Hans Thomalla - Harmoniemusik

November 19, 2021

The Contemporary Music Ensemble presents the US premiere of Harmoniemusik (full version) by Hans Thomalla, professor of composition and music technology and director of the school’s Institute for New Music. Alan Pierson, lecturer and co-director of the Contemporary Music Ensemble, conducts.

Harmoniemusik was written during a period of both political as well as personal grief. It is the attempt to create a "happy place" for an hour, even though it can never entirely escape the experience that it tries to leave behind. "Harmoniemusik expresses an existential experience of sadness, but also a desire to overcome it," said composer Hans Thomalla, "trying to create a happy, joyful place for one hour. It was written during a period of both political as well as personal grief. Harmoniemusik holds a unique place among my works—in a way, it remains untouched by the discourses of new music that usually make the context for our music. To see the young musicians of the Bienen School, under Alan Pierson's brilliant leadership, take on this (for me) quite personal piece, and perform it with such technical precision, such verve, and at the same time such a level of maturity, was for me one of the most rewarding projects of the past years here at Northwestern University."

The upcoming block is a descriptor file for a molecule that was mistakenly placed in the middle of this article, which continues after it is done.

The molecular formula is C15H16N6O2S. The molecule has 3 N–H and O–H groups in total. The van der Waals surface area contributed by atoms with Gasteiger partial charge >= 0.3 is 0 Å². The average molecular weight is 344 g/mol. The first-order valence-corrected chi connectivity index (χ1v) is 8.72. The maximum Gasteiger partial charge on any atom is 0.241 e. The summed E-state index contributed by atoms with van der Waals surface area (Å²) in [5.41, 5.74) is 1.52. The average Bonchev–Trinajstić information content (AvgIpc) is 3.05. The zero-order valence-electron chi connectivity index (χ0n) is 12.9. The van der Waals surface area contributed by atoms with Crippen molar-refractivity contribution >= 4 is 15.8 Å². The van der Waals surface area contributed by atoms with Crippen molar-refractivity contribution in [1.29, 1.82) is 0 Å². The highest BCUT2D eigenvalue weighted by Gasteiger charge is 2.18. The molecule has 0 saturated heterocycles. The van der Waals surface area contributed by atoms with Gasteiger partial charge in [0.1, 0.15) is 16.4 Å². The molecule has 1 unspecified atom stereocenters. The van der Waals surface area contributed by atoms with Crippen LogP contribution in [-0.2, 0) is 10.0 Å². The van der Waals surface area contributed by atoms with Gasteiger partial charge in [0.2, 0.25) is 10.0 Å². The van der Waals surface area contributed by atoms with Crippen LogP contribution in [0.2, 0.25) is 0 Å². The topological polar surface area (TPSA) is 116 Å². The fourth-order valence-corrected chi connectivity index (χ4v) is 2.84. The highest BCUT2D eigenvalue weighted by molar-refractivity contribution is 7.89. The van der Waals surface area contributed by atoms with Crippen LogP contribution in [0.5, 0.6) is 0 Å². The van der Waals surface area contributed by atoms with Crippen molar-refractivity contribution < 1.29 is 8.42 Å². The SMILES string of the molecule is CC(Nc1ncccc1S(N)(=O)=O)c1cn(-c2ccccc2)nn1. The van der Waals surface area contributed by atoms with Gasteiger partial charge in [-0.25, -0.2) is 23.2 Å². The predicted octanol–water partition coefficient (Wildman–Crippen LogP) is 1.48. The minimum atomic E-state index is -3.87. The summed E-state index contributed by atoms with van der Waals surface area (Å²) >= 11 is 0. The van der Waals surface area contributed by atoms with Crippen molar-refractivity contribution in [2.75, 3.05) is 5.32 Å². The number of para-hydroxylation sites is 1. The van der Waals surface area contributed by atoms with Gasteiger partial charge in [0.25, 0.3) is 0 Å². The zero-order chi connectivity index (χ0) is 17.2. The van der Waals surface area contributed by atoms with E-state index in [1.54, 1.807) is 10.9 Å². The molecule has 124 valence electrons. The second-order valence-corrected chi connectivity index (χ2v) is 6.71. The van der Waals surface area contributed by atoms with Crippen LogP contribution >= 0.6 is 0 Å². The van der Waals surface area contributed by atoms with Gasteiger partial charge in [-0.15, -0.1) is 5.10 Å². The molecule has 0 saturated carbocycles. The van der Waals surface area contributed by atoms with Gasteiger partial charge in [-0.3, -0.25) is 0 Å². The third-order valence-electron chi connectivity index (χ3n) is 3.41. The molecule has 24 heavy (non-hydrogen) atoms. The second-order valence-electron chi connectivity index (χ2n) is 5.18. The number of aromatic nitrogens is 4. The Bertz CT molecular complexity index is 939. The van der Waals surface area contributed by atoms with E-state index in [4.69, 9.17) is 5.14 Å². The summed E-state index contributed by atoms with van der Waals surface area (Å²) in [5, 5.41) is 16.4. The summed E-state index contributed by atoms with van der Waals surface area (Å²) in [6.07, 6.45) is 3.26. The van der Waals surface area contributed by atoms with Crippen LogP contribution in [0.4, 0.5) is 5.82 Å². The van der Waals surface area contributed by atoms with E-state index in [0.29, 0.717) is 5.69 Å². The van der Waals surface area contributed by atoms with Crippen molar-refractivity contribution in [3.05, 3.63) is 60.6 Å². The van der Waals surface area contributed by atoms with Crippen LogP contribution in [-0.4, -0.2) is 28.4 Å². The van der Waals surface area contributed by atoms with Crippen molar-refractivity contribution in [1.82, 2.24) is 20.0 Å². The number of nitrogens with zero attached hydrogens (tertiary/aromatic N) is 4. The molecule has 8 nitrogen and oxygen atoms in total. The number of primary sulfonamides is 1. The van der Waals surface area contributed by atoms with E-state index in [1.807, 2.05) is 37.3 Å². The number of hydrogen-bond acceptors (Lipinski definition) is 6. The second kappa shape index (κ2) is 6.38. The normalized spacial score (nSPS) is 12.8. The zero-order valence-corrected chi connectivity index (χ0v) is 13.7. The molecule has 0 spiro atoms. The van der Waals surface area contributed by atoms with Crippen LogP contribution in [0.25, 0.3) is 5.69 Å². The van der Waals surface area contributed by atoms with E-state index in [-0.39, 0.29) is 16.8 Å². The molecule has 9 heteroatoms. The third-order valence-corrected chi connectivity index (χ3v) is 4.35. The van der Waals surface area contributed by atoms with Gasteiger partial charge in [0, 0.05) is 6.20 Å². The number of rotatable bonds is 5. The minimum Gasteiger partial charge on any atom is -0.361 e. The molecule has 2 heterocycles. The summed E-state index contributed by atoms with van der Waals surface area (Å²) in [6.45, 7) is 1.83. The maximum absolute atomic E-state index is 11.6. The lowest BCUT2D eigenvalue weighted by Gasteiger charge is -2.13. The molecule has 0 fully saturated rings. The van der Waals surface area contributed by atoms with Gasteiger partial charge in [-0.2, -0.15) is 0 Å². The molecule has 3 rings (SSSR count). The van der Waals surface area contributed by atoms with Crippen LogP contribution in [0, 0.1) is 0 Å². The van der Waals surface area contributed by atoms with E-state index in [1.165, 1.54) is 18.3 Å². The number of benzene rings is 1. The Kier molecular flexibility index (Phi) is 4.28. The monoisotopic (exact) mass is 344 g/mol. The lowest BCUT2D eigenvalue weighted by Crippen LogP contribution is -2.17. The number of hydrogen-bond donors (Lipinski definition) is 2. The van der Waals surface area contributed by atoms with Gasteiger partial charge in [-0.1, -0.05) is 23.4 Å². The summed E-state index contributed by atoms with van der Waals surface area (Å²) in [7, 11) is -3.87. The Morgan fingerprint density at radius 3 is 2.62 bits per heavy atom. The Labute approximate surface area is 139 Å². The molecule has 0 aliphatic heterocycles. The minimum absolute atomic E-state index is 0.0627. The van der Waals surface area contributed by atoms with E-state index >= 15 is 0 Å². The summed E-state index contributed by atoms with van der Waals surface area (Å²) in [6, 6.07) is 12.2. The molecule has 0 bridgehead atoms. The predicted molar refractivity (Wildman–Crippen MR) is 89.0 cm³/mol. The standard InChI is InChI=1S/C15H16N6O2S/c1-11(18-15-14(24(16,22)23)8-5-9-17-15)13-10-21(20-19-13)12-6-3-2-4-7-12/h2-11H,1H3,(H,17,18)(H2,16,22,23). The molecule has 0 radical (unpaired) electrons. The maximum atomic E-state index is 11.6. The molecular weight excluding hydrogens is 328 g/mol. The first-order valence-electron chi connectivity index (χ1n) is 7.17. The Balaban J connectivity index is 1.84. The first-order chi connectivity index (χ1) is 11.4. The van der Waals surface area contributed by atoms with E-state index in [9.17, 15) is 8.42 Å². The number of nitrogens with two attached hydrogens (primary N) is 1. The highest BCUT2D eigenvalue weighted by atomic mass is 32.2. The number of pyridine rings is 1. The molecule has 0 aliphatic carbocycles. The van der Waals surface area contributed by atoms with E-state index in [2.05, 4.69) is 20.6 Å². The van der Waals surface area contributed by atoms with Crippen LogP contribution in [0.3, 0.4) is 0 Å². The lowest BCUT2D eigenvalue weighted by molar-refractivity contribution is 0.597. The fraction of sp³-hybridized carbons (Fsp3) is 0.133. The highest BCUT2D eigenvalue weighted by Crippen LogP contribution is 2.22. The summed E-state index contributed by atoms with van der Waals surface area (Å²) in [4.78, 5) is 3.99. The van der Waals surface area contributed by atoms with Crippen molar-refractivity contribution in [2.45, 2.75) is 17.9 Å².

Commissioned by the Talea Ensemble with a grant from the Fromm Music Foundation, part one of Harmoniemusik premiered April 20, 2019, as part of the Talea Ensemble’s 10th anniversary celebration. The full, three-part work for amplified ensemble premiered September 25, 2020, in Mannheim, Germany by Ensemble Rissonanzi Errante. 

"For 60 minutes, surrounded by musicians in a darkened hall, the chaos of the world fades away, and we're immersed in Hans's harmony. While the music reflects Hans's wide-ranging passions—the cleanness of Reich, the sonic specificity of Lachenmann, the boundlessness of a James Turrell installation—Hans has created something profound here that is entirely its own, something which takes me deeper in each time I encounter it," said conductor Alan Pierson.

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